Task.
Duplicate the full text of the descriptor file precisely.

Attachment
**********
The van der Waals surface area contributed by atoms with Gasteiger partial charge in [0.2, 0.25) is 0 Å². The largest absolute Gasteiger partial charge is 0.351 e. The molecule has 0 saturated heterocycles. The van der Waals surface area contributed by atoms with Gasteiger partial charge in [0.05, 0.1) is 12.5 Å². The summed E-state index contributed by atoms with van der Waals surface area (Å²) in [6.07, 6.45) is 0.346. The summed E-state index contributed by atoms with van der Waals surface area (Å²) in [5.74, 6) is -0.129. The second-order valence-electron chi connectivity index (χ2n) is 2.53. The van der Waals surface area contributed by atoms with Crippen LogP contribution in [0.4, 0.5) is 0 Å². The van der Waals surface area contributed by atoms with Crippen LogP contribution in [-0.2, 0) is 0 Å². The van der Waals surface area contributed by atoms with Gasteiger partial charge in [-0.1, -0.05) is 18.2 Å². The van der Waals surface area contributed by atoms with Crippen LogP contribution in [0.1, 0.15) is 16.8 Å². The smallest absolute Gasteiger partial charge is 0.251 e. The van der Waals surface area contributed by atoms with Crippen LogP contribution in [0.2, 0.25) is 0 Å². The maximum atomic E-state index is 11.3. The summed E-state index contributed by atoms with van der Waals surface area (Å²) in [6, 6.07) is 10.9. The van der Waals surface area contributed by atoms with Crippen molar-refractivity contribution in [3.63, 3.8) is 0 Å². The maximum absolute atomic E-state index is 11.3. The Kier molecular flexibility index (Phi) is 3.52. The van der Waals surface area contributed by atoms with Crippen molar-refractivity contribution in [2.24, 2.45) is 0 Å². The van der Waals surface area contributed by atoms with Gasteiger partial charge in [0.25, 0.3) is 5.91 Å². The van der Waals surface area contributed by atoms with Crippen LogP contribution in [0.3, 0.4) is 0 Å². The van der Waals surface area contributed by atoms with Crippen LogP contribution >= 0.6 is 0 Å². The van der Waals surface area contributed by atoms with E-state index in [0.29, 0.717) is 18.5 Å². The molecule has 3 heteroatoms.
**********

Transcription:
The van der Waals surface area contributed by atoms with Gasteiger partial charge in [0.2, 0.25) is 0 Å². The largest absolute Gasteiger partial charge is 0.351 e. The molecule has 0 saturated heterocycles. The van der Waals surface area contributed by atoms with Gasteiger partial charge in [0.05, 0.1) is 12.5 Å². The summed E-state index contributed by atoms with van der Waals surface area (Å²) in [6.07, 6.45) is 0.346. The summed E-state index contributed by atoms with van der Waals surface area (Å²) in [5.74, 6) is -0.129. The second-order valence-electron chi connectivity index (χ2n) is 2.53. The van der Waals surface area contributed by atoms with Crippen LogP contribution in [0.4, 0.5) is 0 Å². The van der Waals surface area contributed by atoms with Crippen LogP contribution in [-0.2, 0) is 0 Å². The van der Waals surface area contributed by atoms with Gasteiger partial charge in [-0.1, -0.05) is 18.2 Å². The van der Waals surface area contributed by atoms with Crippen LogP contribution in [0.1, 0.15) is 16.8 Å². The smallest absolute Gasteiger partial charge is 0.251 e. The van der Waals surface area contributed by atoms with Crippen LogP contribution in [0.2, 0.25) is 0 Å². The maximum atomic E-state index is 11.3. The summed E-state index contributed by atoms with van der Waals surface area (Å²) in [6, 6.07) is 10.9. The van der Waals surface area contributed by atoms with Crippen molar-refractivity contribution in [3.63, 3.8) is 0 Å². The maximum absolute atomic E-state index is 11.3. The Kier molecular flexibility index (Phi) is 3.52. The van der Waals surface area contributed by atoms with Crippen molar-refractivity contribution in [2.24, 2.45) is 0 Å². The van der Waals surface area contributed by atoms with Gasteiger partial charge in [0.25, 0.3) is 5.91 Å². The van der Waals surface area contributed by atoms with Crippen LogP contribution in [0.3, 0.4) is 0 Å². The van der Waals surface area contributed by atoms with Crippen LogP contribution >= 0.6 is 0 Å². The van der Waals surface area contributed by atoms with E-state index in [0.29, 0.717) is 18.5 Å². The molecule has 3 heteroatoms.